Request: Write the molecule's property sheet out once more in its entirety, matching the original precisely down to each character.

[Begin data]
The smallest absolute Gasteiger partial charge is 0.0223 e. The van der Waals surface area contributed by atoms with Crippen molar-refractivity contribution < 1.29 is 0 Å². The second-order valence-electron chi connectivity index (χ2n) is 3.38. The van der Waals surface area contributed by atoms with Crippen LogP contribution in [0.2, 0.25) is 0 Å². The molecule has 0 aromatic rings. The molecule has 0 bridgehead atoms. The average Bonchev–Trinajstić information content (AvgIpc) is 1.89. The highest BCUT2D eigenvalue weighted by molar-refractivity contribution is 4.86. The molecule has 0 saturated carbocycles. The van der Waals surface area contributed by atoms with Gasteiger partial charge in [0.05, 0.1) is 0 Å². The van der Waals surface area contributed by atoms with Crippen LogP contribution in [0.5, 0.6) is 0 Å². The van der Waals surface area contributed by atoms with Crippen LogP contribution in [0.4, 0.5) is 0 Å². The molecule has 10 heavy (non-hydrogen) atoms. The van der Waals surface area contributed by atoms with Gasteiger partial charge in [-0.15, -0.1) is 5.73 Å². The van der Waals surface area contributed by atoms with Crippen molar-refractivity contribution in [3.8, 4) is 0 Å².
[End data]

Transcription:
The smallest absolute Gasteiger partial charge is 0.0223 e. The van der Waals surface area contributed by atoms with Crippen molar-refractivity contribution < 1.29 is 0 Å². The second-order valence-electron chi connectivity index (χ2n) is 3.38. The van der Waals surface area contributed by atoms with Crippen LogP contribution in [0.2, 0.25) is 0 Å². The molecule has 0 aromatic rings. The molecule has 0 bridgehead atoms. The average Bonchev–Trinajstić information content (AvgIpc) is 1.89. The highest BCUT2D eigenvalue weighted by molar-refractivity contribution is 4.86. The molecule has 0 saturated carbocycles. The van der Waals surface area contributed by atoms with Gasteiger partial charge in [0.05, 0.1) is 0 Å². The van der Waals surface area contributed by atoms with Crippen LogP contribution in [0.5, 0.6) is 0 Å². The van der Waals surface area contributed by atoms with Crippen LogP contribution in [0.4, 0.5) is 0 Å². The molecule has 10 heavy (non-hydrogen) atoms. The van der Waals surface area contributed by atoms with Gasteiger partial charge in [-0.15, -0.1) is 5.73 Å². The van der Waals surface area contributed by atoms with Crippen molar-refractivity contribution in [3.8, 4) is 0 Å².